Having set up basic ELK stack we probably should get on to ingesting some data.

Wait, what about schema?

Theoretically, we could play it very strict and define our expected documetns similar to the way we define SQL tables. But it’s not fun and besides, Elastic comes with sensible defaults. It has done a decent enough job for us to have never needed to correct it. Not bad at all.

Setting up the pipeline

Logstash operates in terms of pipelines. If I were to reduce it to the bare basics, each pipeline allows us to define where data comes from (input), how Logstash should pick events to process it (filter) and finally, where to send it to (output). The last bit is kinda obvious and easy – we want to send processed events to Elastic. And by virtue of running doker we happen to know that it’s hosted at http://elasticsearch:9200. Too easy.

Input

Being quite modular, Logstash operates in terms of plugins. And there are HEAPS to chose from! Apart from obvious bits you get to see in the documentation, one thing that might not be quite obvious – you can have multiple plugins running for one input stream!

Our telemetry agent of choice, telegraf supports sending metrics via Influx Line Protocol, but Logstash does not have a plugin for that – so we will need to craft something bit more complex. Suppose we want basic metrics and sql-stats

input {
	tcp {
		port => 8098
		type => "telegraf"
	} # opens up a TCP listener for events sent by telegraf (which happens to support Influx Line Protocol)
	tcp {
		port => 8099
		type => "sql-stats"
	} # opens up a TCP listener for events coded in Influx Line protocol
}

Filter

This bit is optional, but sometimes is very helpful. And again, we’ve got quite a variety of plugins to suit. Here we’ve got a chance to inspect incoming events and either transform or outright reject some. For example here we parse Influx Line protocol sent by telegraf and do some basic enhancements on data coming from SQL-stats poller:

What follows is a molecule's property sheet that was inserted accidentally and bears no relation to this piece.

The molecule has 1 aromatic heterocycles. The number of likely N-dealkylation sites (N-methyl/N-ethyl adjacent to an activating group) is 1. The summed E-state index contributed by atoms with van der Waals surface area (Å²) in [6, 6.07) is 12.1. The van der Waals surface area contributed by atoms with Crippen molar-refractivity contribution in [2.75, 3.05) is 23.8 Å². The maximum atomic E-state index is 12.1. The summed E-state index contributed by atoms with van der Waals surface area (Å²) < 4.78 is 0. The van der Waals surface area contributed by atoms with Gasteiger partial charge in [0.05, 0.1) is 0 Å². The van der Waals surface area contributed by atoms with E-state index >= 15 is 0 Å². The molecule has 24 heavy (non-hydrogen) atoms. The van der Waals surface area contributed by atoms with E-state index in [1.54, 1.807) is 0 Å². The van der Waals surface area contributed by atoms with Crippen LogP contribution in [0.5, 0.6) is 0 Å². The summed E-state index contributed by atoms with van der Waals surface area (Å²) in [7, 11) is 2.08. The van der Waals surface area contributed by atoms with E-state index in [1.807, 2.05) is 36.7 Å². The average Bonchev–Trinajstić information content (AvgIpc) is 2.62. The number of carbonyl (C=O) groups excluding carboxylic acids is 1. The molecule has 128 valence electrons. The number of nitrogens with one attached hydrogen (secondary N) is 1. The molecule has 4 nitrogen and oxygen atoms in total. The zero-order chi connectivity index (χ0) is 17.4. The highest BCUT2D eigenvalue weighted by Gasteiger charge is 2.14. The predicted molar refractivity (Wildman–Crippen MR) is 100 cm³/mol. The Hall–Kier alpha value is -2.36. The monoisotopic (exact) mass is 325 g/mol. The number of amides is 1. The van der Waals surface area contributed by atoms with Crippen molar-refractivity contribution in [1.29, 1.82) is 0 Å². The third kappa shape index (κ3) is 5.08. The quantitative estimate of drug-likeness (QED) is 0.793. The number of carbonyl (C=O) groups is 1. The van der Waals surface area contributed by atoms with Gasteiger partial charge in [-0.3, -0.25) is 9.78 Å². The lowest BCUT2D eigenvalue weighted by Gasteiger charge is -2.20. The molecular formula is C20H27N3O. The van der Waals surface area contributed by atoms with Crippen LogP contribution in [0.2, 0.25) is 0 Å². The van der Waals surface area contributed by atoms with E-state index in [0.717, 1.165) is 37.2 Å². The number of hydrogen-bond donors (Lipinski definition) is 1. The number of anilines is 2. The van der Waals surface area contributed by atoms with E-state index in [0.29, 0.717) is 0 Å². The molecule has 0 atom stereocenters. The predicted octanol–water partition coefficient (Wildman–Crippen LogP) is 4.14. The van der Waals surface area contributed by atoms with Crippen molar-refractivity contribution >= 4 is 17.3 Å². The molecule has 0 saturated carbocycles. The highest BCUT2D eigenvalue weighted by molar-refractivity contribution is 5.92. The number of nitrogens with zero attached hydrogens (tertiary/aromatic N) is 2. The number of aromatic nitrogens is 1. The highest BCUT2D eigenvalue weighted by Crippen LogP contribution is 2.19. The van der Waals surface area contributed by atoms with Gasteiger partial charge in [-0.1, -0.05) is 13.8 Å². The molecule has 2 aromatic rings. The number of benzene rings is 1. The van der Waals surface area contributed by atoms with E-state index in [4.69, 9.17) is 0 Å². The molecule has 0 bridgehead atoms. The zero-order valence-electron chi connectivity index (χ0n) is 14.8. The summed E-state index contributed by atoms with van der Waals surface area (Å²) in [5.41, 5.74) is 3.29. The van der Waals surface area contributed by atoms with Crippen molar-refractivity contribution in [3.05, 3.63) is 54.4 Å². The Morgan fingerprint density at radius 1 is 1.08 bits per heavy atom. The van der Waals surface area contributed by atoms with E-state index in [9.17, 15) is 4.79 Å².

filter {
	if [type] == "telegraf" {		
		dissect {
			mapping => {
				"message" => "%{measurement}.%{metric};%{tags} %{value} %{ts}"
			}
		}
		kv {
			source => "tags"
			field_split => ";"
		}	
		date {
			match => ["ts", "UNIX"]
		}
		mutate {
			convert => {
				"value" => "float"
			}
			remove_field => ["tags", "message", "ts", "port"]
		}
	}
	if [type] == "sql-stats" {		
		grok {
			match => {
				"message" => "%{WORD:measurement}(\.%{WORD:metric})?;%{GREEDYDATA:tags} (%{BASE10NUM:value}) %{NUMBER:ts}"
			}
		}
		kv {
			source => "tags"
			field_split => ";"
		}	
		date {
			match => ["ts", "UNIX"]
		}
		mutate {
			convert => {
				"value" => "float"
			}
			rename => {
				"counter" => "metric"
				"clerk_type" => "metric"
			}
			remove_field => ["tags", "message", "ts", "port", "host"]
		}
	}
}

All that’s left

To store the events, we invoke output like so:

output {
	if [type] == "telegraf" {		
		elasticsearch {
			hosts => "elasticsearch:9200"
			index => "telegraf-%{+YYYY.MM}"
		}
	}
	if [type] == "sql-stats" {		
		elasticsearch {
			hosts => "elasticsearch:9200"
			index => "sql-stats-%{+YYYY.MM}"
		}
	}
}

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